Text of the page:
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Burning Fat for a Better World: Finns to Convert Grease Waste Into Diesel Fuel

© Flickr / Kim AhlströmBacon
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The Nordic countries are renowned for their propensity for green solutions and environmentalism. One of the main issues in the environmental debate is food waste. To address this, the Finnish chemical industry has launched a campaign to collect fat from the population and process it into diesel fuel.

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Finnish chemical enterprises are ready to metabolize leftover grease into diesel fuel. The goal of the Kinkkutemppu campaign is to raise awareness of ecological waste management, as well as remind fellow Finns of the fact that grease and animal fats cannot be poured down the drain. As a bonus, Finns will be offered the opportunity to recycle leftover fat from the traditional Christmas ham and other dishes that are considered unhealthy by today's gastronomical standards.

In the course of the campaign, about 40 grease collecting points will be opened throughout the country, Finnish state broadcaster Yle reported. Revenues from fat collection will be transferred to charity.

Finland is among the world's leading nations when it comes to the development of alternative sources of energy to become more eco-friendly and also obtain energy independence. For years, Finnish researchers have been developing second-generation bio-diesel, which can be made from all kinds of waste, including refuse wood, splinters and manure.

​By 2020, half of Finland's energy is expected to be produced with renewable fuels. At the same time, Finland's greenhouse gas emissions are to be reduced by almost 40 percent by 2030. The former target is that of the government, whereas the latter is the EU's requirement.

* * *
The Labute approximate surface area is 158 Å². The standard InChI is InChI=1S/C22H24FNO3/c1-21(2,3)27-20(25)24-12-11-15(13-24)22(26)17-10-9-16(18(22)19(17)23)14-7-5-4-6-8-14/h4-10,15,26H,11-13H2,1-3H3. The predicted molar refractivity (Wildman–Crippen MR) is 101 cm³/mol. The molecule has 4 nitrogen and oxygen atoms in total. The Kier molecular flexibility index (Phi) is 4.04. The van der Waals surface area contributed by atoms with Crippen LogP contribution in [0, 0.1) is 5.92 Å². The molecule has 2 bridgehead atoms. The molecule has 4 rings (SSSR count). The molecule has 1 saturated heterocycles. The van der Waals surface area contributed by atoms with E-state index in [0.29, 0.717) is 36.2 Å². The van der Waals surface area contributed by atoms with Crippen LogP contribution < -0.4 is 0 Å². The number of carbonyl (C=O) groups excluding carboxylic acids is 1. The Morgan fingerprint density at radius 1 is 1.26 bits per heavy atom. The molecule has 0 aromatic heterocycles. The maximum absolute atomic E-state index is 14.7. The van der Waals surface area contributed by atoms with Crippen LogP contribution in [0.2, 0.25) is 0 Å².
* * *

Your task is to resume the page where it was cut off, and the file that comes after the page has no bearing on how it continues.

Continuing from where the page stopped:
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According to an opinion piece, penned by Swedish Rural Minister Sven-Erik Bucht and Former Finnish Economy Minister Olli Rehn for the newspaper EUobserver, Finland and Sweden are all set to pioneer the bioeconomy, leading the way and inspiring countries in the EU and around the globe.

According to the article, the main goal of the Nordic economy policy is to move away from the dependence on fossil fuels and maintain a sustainable development. This should be achieved through reducing carbon dioxide emissions and promoting "green" solutions, such as fossil-free fuel and eco-friendly materials in construction.

​At present, however, Finland remains one of the EU's highest energy consumers per capita. Reasons for this include industries with high energy consumption, high standards of living, cold climate and long distances. There are no fossil fuels in Finland, which is why most of the energy sources, such as oil, gas and coal, are imported. Russia has traditionally been Finland's largest supplier of energy.

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